This, of course, has been expected for several months. The Irving-Kevin Durant rumors have been swirling all season and reached a fever pitch when the Knicks traded Kristaps Porzingis to Dallas in January, freeing up two max-level salary slots.
Irving did not address his free agency after the Celtics' Game 5 loss to the Milwaukee Bucks on Wednesday. The defeat ended a tumultuous, disappointing season for the Celtics and Irving, who has taken criticism for his leadership ability.
"I'm going to be honest, I'm just trying to get back to Boston first safely," Irving told reporters. "See my family, decompress, do what human beings do."
Both Irving and Walker have local ties to the area. Irving grew up in West Orange, New Jersey, which is less than 20 miles outside New York City. Walker is from the Bronx and burst onto the national scene at Connecticut with sterling performances at Madison Square Garden in the Big East tournament.
Walker told reporters last summer:
"I've been hearing it for years now, the Knicks. Every time I come home, it's 'When are you coming home to the Knicks?' MSG is a special place, man. The Knicks are a special team. Of course, I've been a Knicks fan growing up, always rooted for the home team. But I really can't see myself in a Knicks jersey—only because I've been in one jersey. I really don't know."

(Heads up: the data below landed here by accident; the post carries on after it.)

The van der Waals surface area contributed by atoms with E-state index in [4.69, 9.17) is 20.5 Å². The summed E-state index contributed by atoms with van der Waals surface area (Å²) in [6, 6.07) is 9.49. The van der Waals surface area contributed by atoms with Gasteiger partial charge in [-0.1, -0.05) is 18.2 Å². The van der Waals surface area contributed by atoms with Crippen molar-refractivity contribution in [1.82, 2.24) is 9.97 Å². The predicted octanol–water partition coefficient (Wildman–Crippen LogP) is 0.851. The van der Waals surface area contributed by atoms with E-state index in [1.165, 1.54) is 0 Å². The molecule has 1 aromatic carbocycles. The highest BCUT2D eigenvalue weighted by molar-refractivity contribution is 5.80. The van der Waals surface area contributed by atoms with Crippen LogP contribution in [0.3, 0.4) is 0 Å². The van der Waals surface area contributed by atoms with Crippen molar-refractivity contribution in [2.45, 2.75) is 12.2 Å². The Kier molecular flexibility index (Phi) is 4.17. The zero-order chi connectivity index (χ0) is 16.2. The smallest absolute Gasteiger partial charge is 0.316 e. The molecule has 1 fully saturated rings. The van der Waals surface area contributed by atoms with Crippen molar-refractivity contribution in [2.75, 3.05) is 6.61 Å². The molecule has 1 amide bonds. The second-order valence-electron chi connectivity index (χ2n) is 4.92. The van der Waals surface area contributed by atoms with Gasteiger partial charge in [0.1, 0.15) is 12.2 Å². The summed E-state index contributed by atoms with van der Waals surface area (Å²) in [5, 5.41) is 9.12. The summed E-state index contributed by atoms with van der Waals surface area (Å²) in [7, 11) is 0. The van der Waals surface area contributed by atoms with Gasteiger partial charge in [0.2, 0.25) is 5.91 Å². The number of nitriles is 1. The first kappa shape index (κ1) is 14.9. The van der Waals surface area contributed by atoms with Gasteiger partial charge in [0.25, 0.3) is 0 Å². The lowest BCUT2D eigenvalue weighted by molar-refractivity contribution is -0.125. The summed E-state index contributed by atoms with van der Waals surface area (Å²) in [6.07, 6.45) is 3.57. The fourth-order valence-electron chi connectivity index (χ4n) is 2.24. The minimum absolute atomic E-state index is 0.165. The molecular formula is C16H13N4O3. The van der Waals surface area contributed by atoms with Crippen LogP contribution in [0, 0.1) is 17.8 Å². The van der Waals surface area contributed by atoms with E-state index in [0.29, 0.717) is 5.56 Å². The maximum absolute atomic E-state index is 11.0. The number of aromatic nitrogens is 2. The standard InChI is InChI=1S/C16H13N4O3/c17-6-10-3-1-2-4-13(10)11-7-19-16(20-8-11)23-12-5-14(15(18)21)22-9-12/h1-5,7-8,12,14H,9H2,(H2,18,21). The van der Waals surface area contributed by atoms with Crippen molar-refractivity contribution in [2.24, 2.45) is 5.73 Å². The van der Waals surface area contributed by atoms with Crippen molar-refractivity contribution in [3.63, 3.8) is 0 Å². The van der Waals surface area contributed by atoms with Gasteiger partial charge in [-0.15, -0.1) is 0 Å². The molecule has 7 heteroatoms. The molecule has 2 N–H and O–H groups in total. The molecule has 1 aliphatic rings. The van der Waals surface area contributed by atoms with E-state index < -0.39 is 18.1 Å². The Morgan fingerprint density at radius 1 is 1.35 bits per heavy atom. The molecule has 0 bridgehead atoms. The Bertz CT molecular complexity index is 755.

The Knicks are all-in on adding max-level talent this summer and perhaps parlaying their young core into a third star. Anthony Davis had New York on his short list of teams he'd be willing to play for when he requested a trade from the New Orleans Pelicans. The Knicks are one of three teams with a 14 percent chance to win the Zion Williamson lottery Tuesday; a Durant-Davis-Irving/Walker core could be just the correct bounce of a ping-pong ball away from happening.
None of this is new information. But now that Walker and Irving are officially done with their seasons, the Knicks' plan is on the clock.